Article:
April 18, 2009

Fight Club by Chuck Palahniuk

You've probably seen the movie, and possibly didn't even realize it was based on a book. I know I didn't. As in most book-to-movie situations, this book gives a lot of insight into characters and situations that simply aren't possible to express in film. I'll get to that in a minute.

Fight Club is the story of two male friends who start a club that basically involves beating the crap out of each other. The club is oddly successful and begins to branch out nationally, meeting in bars and basements. But as the men get accustomed to fighting they want more, and they progress to acts of domestic terrorism. Can they be stopped? Can the founders cope with the monster they've created?

There's so much more to it, but to bring it up would ruin the surprise elements. If you've seen the movie you have an idea of what I mean.

One of the most interesting aspects of reading this book for me was that the character of Marla Singer is so clearly Helena Bonham-Carter. I always thought Carter had been an odd choice for that role, having come from her background of Historical romance flicks, but it seems almost as though the character was written with her in mind.

Now for what the film doesn't explain that the book does. The narrator, whose name is never given, is an insomniac. He goes to a doctor for relief and is basically blown off. The doctor tells him that losing sleep is no big deal, if he wants to know what real trouble is like he should drop in at a cancer support group. So he does, and finds that somehow the support the group provides allows him to sleep. So he goes to a different one every night of the week, for two years. Then he meets Tyler, who changes everything by saying one night, "I want you to hit me as hard as you can." And Fight Club is born.

Fight Club is not a mindless sport club. Although the premise is simple, it provides for masses of men what the support groups provided for the narrator. Men who are powerless, stuck in dead end lives, are empowered and gain a vitality they never knew before. Fight Club fills a huge void.

I don't remember how the film ended, but the book ends beautifully, the narrator having discovered the truth about his friend and the trap he is caught in. But is this discovery an escape or a bigger trap?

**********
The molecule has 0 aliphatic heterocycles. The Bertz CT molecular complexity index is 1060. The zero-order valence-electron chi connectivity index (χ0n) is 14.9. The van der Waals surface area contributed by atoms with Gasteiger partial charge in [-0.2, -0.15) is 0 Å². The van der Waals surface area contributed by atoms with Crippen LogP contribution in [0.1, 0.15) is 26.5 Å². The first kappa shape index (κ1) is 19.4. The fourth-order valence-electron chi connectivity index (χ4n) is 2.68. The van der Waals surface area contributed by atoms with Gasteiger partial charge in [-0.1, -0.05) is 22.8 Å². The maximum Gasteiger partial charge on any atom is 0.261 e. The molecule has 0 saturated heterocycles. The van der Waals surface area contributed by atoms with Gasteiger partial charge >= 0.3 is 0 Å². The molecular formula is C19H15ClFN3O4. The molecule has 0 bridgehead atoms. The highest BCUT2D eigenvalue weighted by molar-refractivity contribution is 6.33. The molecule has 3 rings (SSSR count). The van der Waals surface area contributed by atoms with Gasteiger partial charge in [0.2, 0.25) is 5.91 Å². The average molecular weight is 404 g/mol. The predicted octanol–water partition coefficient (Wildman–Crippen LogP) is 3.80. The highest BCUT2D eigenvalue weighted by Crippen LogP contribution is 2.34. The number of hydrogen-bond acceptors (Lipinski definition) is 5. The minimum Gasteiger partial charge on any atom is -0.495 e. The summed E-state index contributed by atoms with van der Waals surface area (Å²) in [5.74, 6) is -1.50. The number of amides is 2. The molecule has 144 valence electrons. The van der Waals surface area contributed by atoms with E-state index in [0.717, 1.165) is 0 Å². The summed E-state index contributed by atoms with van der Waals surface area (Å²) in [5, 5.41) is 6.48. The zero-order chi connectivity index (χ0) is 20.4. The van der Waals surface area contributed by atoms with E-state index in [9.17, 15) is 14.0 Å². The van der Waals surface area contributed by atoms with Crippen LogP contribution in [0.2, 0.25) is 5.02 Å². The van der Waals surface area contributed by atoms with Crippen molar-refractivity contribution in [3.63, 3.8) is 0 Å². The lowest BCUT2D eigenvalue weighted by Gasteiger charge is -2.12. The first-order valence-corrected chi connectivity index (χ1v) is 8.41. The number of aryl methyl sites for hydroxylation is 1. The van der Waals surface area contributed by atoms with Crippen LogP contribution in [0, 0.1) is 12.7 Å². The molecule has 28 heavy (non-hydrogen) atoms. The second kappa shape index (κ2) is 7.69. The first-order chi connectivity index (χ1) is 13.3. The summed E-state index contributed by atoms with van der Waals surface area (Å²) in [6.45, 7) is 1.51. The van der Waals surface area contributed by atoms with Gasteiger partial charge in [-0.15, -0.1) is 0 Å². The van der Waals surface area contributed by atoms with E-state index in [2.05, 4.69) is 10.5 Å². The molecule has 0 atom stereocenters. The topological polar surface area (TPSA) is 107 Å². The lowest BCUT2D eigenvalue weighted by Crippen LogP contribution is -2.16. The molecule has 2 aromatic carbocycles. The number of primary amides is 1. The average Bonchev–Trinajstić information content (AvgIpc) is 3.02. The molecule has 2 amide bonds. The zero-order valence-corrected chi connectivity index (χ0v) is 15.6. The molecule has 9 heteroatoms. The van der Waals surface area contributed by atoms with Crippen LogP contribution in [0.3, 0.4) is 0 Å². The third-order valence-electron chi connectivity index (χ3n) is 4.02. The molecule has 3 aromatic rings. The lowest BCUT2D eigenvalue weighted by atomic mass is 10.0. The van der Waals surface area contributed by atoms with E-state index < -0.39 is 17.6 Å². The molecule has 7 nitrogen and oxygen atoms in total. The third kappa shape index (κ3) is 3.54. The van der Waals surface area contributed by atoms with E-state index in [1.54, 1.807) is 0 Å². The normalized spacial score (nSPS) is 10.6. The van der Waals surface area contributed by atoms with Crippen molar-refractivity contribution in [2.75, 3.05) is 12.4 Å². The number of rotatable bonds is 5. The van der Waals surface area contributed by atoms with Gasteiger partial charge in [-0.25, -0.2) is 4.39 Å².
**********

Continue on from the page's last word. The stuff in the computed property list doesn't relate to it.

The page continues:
Some quotes:

May I never be complete. May I never be content. May I never be perfect. Deliver me, Tyler, from being perfect and complete.

After a night in fight club, everything in the real world gets the volume turned down. Nothing can piss you off. Your word is law, and if other people break that law or question you, even that doesn't piss you off.

You aren't alive anywhere like you're alive at fight club.... Fight club isn't about winning or losing fights. Fight club isn't about words. You see a guy come to fight club for the first time, and his ass is a loaf of white bread. You see this same guy here six months later, and he looks carved out of wood. This guy trusts himself to handle anything. There's grunting and noise at fight club like at the gym, but fight club isn't about looking good. There's hysterical shouting in tongues like at church, and when you wake up Sunday afternoon you feel saved.

For thousands of years, human beings had screwed up and trashed and crapped on this planet, and now history expected me to clean up after everyone. I have to wash out and flatten my soup cans. And account for every drop of used motor oil. And I have to foot the bill for nuclear waste and buried gasoline tanks and landfilled toxic sludge dumped a generation before I was born.

I see the strongest and the smartest men who have ever lived... and these men are pumping gas and waiting tables.

We don't have a great war in our generation, or a great depression, but we do, we have a great war of the spirit. We have a great revolution against the culture. The great depression is our lives. We have a spiritual depression.

"What you have to understand, is your father was your model for God. If you're male and you're Christian and living in America, your father is your model for God. And if you never know your father, if your father bails out and dies or is never at home, what do you believe about God?"

"We are the middle children of history, raised by television to believe that someday we'll be millionaires and movie stars and rock stars, but we won't. And we're just learning this fact. So don't fuck with us."


  1. I haven't seen this movie yet, don't ask me why. But I do want to read the book. (and see the movie) really great review!!

  2. Oh, I just love this book, too! It really makes you think. And I found the movie to be a great companion piece to the novel (though I did like the end of the book better). The movie was just so well cast and acted, and I think seeing it actually expands upon the book.

    Unfortunately, the more recent novels by Palahniuk have been more "shock-value" and less "make you think" (in my opinion, of course). But I'll leave you with a quote from Lullaby (another section that made me think!):

    "Experts in ancient Greek culture say that people back then didn't see their thoughts as belonging to them. When ancient Greeks had a thought, it occurred to them as a god or goddess giving an order. Appolo was telling them to be brave. Athena was telling them to fall in love. Now people hear a commercial for sour cream potato chips and rush out to buy, but now they call this free will."

  3. Palahniuk is one of my favorite authors, despite the 'raunch' factor in some of his novels. In my opinion, Rant is by far his very best - followed by this book.

    Palahniuk's life story is full of horrible experiences, and you really touch on so much of that in his books. I have to admire that spark in him that makes him push the envelope. What a fighter!

    Fabulous review, thank you!


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